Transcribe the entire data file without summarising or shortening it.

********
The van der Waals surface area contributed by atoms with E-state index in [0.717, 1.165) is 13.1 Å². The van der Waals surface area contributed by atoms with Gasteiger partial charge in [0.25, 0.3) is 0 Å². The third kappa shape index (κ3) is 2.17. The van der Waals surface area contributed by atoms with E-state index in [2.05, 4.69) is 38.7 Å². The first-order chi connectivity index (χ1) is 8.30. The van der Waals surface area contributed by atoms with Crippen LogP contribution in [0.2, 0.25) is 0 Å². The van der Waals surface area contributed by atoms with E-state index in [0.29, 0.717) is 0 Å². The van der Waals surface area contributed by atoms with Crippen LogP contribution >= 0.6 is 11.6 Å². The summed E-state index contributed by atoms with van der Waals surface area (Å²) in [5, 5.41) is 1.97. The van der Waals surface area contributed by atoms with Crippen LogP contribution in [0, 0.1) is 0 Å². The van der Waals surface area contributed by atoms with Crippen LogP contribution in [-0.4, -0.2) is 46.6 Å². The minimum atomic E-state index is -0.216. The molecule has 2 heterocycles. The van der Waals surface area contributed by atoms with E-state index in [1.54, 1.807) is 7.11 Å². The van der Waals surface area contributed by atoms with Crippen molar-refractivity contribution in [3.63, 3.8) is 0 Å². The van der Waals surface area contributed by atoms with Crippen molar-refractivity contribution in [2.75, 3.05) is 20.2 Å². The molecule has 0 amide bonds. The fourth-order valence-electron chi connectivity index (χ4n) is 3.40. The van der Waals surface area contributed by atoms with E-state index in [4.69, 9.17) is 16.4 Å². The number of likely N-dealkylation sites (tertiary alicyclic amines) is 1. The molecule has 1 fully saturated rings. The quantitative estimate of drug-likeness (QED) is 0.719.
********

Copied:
The van der Waals surface area contributed by atoms with E-state index in [0.717, 1.165) is 13.1 Å². The van der Waals surface area contributed by atoms with Gasteiger partial charge in [0.25, 0.3) is 0 Å². The third kappa shape index (κ3) is 2.17. The van der Waals surface area contributed by atoms with E-state index in [2.05, 4.69) is 38.7 Å². The first-order chi connectivity index (χ1) is 8.30. The van der Waals surface area contributed by atoms with Crippen LogP contribution in [0.2, 0.25) is 0 Å². The van der Waals surface area contributed by atoms with E-state index in [0.29, 0.717) is 0 Å². The van der Waals surface area contributed by atoms with Crippen LogP contribution >= 0.6 is 11.6 Å². The summed E-state index contributed by atoms with van der Waals surface area (Å²) in [5, 5.41) is 1.97. The van der Waals surface area contributed by atoms with Crippen LogP contribution in [0, 0.1) is 0 Å². The van der Waals surface area contributed by atoms with Crippen LogP contribution in [-0.4, -0.2) is 46.6 Å². The minimum atomic E-state index is -0.216. The molecule has 2 heterocycles. The van der Waals surface area contributed by atoms with E-state index in [1.54, 1.807) is 7.11 Å². The van der Waals surface area contributed by atoms with Crippen molar-refractivity contribution in [3.63, 3.8) is 0 Å². The van der Waals surface area contributed by atoms with Crippen molar-refractivity contribution in [2.75, 3.05) is 20.2 Å². The molecule has 0 amide bonds. The fourth-order valence-electron chi connectivity index (χ4n) is 3.40. The van der Waals surface area contributed by atoms with E-state index in [4.69, 9.17) is 16.4 Å². The number of likely N-dealkylation sites (tertiary alicyclic amines) is 1. The molecule has 1 fully saturated rings. The quantitative estimate of drug-likeness (QED) is 0.719.